In ActionScript and other programming languages, you use a variety of data types to intelligently organize data. Breaking out of the walled garden of your own program and accessing data from the outside world can force you to change representations of the data, since not every system uses the same data types or encodes them in the same way. These conversions can be automatic and effortless, or they can require painful acrobatics and careful handling of edge cases. The ultimate common denominator in representations of data, of course, is binary: the long digital sequences of 0s and 1s that are sent about your computer hardware, and across wires and radio signals that connect your computer to the internet.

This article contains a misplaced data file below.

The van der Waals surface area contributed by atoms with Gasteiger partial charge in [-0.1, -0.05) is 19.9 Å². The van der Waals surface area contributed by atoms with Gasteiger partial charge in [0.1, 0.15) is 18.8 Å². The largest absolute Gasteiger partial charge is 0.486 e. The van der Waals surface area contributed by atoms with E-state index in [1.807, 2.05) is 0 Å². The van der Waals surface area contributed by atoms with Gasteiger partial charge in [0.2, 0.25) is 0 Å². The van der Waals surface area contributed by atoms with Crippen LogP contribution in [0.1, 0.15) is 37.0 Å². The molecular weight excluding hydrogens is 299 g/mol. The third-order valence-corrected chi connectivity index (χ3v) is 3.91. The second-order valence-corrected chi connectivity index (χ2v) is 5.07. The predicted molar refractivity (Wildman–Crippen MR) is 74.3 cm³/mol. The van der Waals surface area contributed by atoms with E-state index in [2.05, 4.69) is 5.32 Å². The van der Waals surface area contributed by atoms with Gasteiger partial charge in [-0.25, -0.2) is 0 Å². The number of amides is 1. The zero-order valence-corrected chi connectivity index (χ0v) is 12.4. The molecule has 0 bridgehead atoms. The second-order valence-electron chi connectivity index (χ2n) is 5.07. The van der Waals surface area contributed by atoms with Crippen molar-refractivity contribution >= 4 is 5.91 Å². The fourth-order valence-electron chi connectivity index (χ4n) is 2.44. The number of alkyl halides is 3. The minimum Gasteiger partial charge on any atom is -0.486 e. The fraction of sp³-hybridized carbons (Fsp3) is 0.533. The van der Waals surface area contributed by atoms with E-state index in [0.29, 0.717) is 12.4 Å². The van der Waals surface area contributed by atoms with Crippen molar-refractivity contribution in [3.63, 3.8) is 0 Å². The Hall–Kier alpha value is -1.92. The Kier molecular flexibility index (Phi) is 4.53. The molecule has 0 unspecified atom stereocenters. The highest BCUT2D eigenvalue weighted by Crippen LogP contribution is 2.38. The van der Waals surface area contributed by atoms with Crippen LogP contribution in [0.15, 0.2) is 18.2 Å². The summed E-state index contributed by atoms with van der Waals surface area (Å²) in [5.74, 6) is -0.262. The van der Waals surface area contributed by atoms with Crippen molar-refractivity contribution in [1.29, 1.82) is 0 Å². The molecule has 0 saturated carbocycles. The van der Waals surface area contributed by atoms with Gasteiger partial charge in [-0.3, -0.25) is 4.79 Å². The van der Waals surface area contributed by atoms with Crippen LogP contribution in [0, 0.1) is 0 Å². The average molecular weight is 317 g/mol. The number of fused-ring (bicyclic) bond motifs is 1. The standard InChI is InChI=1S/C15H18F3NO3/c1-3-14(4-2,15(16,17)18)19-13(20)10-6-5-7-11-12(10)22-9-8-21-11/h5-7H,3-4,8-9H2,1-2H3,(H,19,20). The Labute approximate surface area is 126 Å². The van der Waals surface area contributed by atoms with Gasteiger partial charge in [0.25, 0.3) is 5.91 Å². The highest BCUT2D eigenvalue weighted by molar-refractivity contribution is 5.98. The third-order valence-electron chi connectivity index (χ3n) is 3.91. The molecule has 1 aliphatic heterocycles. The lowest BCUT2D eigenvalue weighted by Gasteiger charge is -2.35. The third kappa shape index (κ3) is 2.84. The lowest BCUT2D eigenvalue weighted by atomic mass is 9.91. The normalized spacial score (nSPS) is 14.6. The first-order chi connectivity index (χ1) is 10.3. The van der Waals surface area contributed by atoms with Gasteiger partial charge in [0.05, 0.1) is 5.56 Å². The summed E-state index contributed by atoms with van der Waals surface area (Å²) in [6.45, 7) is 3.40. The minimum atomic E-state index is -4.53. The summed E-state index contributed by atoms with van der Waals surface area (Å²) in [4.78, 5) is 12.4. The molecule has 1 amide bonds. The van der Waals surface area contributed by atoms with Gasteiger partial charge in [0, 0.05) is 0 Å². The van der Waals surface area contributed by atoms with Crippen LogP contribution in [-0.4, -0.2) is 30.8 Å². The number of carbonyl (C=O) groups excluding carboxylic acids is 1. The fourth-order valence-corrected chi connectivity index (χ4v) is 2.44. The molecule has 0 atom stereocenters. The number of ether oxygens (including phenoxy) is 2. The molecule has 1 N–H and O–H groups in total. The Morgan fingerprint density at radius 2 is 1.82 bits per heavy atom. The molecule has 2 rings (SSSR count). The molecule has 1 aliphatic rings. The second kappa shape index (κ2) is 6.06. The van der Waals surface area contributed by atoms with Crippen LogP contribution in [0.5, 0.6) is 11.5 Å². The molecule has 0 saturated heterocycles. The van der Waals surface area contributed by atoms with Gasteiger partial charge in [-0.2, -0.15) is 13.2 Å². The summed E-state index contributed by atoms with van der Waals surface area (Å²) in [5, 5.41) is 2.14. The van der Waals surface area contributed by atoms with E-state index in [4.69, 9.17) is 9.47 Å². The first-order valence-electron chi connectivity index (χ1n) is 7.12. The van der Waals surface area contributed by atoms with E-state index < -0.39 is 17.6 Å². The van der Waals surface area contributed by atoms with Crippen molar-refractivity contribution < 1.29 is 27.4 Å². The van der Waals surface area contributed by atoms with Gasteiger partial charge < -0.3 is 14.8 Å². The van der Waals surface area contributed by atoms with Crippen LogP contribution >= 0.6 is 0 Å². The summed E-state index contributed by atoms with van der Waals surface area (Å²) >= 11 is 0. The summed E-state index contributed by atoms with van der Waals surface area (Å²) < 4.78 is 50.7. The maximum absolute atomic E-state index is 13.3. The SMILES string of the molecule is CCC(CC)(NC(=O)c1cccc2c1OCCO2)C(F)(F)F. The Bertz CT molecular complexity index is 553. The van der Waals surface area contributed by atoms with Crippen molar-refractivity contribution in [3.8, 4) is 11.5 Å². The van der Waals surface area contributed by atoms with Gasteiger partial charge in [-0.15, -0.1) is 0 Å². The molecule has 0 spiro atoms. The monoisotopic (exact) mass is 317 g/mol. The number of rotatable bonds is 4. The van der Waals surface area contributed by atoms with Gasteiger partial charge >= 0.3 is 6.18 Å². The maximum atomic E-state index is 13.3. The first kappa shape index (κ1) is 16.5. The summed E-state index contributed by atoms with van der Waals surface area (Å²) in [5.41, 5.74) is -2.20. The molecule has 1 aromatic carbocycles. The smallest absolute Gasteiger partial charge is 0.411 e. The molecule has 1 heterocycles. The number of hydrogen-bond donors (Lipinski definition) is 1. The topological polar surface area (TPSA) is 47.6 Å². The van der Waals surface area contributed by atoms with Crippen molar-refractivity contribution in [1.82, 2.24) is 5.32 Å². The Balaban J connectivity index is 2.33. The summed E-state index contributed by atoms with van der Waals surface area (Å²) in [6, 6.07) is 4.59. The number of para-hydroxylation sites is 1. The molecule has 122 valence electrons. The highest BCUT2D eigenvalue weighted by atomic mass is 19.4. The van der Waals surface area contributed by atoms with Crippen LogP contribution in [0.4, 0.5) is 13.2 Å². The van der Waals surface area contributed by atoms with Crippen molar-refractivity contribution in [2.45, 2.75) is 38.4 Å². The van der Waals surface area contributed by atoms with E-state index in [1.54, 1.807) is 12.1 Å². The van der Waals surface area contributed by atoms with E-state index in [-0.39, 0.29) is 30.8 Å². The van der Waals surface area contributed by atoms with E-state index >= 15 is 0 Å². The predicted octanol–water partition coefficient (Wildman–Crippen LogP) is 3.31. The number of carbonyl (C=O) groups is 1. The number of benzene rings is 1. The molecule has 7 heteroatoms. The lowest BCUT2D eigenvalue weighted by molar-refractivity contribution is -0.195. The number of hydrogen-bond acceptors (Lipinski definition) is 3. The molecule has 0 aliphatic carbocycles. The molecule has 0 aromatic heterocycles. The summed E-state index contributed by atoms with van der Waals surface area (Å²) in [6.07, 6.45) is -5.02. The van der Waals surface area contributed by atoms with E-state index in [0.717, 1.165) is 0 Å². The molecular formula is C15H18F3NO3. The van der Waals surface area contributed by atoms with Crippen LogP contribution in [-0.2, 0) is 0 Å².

By supporting high-level data types like
Dictionary, Flash Player gives you the opportunity to create algorithms that tackle problems with the appropriate tools or to build those tools when they aren't included (like an AVL tree, a doubly linked list, or a directed graph, for example). But by supporting raw binary data, Flash Player opens up the entire universe of data. Without byte-level access, you can interpret data only if it comes in a format that Flash Player understands. With byte-level access, you can interface with any computer or interpret any digitized data if you can write an interpreter for it in ActionScript.
It's the inclusion of binary ...